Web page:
Sunday, February 7, 2010

Back to blogging world

I had been away from the blogging world for quite a while (more than 6 months), but now I am back! In these 6 months, apart from the usual activities, I got myself married to a wonderful gal - Gayatri - and life's never been better :-)

Looking forward to blog more !

Sunday, July 19, 2009

Week 29 - Healthy mind in a healthy body

The past few weeks have been kinda busy/lazy. However, one positive thing to have happened is.. I started playing table tennis again after a long hiatus. Though I spent precious few hours playing TT, somehow I did find it rejuvenating. I am sure I am going to continue playing going ahead.

I also bought a couple of new books.. and I am reading them in stages. No point in finishing them in one go, and forgetting all about them later on. I only wish I had a couple of hours everyday exclusively for reading activities!

Ciao,
Ketan

Sunday, July 5, 2009

The Legend of Federer - and the chinks in his armor

Today I witnessed one of the greatest Wimbledon finals of all time. Roger Federer beat Andy Roddick in an epic 5 setter, which perhaps was more intriguing than last year's Nadal slug-fest. However, for the first time, I saw that Federer was beaten mentally by Roddick. Roddick showed the same character and attitude that has become a hallmark of Federer. He stood toe-to-toe with the great champ; it was just that he was on the wrong side of the line.

Roddick came up with such an aggressive and courageous display of tennis, that Federer was taken aback. Federer had beaten Roddick 18 times and lost just twice before this match. Federer has also openly mentioned that he would rather face Roddick in the final. But the Roddick we saw today, was a man on a mission; and he threw everything at the great Federer.

The only thing that saw Federer through today, was the fact that he had done it before. This was the 4th 5-setter in a grandslam for Roger, and only the first for Roddick. In the deciding game of the final set, Roddick committed a blunder, which clearly was a sign of having butter-fingers. After the win, there were no tears of joy from Federer, and neither was he kneeling on the ground. He just jumped in triumph and was already at the net to congratulate Roddick.

Federer did not win the match, Roddick lost it.

Saturday, June 13, 2009

Dice

Einstein said - God does not play dice. Then how does God 'play'? The sequence of events that is happening around us - for us it is random; but for God, is it all known, programmed or wired in some way? I have resigned myself to an understanding that my teeny-tiny brain is incapable of comprehending such things.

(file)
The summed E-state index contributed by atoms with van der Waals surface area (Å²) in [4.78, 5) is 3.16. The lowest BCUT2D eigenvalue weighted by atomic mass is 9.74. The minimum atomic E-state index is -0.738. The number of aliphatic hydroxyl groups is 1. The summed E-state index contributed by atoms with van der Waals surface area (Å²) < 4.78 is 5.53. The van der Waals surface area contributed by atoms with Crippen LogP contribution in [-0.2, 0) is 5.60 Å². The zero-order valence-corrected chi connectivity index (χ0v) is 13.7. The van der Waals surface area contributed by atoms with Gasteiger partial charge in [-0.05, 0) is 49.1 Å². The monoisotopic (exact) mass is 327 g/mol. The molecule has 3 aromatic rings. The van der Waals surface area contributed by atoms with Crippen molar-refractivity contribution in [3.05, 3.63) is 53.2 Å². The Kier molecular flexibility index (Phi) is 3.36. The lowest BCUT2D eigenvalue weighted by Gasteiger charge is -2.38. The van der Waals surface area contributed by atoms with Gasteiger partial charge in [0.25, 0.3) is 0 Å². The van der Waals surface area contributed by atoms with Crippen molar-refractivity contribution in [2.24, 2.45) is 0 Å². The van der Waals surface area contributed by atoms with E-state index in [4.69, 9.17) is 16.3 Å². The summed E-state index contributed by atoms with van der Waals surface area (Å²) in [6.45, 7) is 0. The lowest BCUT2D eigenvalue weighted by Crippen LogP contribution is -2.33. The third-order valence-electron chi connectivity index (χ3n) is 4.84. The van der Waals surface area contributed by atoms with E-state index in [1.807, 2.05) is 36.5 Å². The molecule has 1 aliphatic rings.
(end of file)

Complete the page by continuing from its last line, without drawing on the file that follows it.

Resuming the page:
Contemplatingly,
Ketan

Sunday, May 24, 2009

Mundane week

Nothing worth mentioning really happened last week.. but yes, I managed to sleep for more than 9 hours; that is the longest ever on a working day!

I also came across one nice quote - "You cannot think while you are running, and you cannot run while you are thinking". Very apt for a person like me, I am always on the run!

Well, take care for the rest of the summer.. and be good!

Ciao,
Ketan

Sunday, May 17, 2009

The weeks that were

Dear all,

The past 2 weeks were fun. The current work at my hand in office is coming to an end, and it was a time to ensure that all the things that were done in the past 3 months were put together correctly and delivered as per plan. So far so good, the next week will tell if the efforts bear fruit.

On the literary front, I had spend few days reading about the book about Einstein Thinking, and then found an urge to read a good old book named Moonstone. Its a short detective story, about a valuable stone - The Moonstone - that has a curse - whoever owns it, will die a terrible death. The stone passes from one person to another in London, until it finds peace in its original Indian temple. It was fun to read it after a long time!

I also got my CD Drive rectified, and now, FINALLY, I have a chance to listen and see the Celine Dion songs I had bought in London. God knows, I was in heaven for quite a few hours over the past couple of weekends :)

I just bought The 7 habits of Highly Effective people 'again' today. You see, I seem to have lost the old copy, and well, it was rough and tethered anyway. Nothing like having a fresh start in a fresh book, eh?!

On the health front, things have been OK. I mean, I haven't done a lot of progress with my exercise regimen, but nonetheless, I do make the most of it over weekends. I wish I had half an hour every day to spend on working out!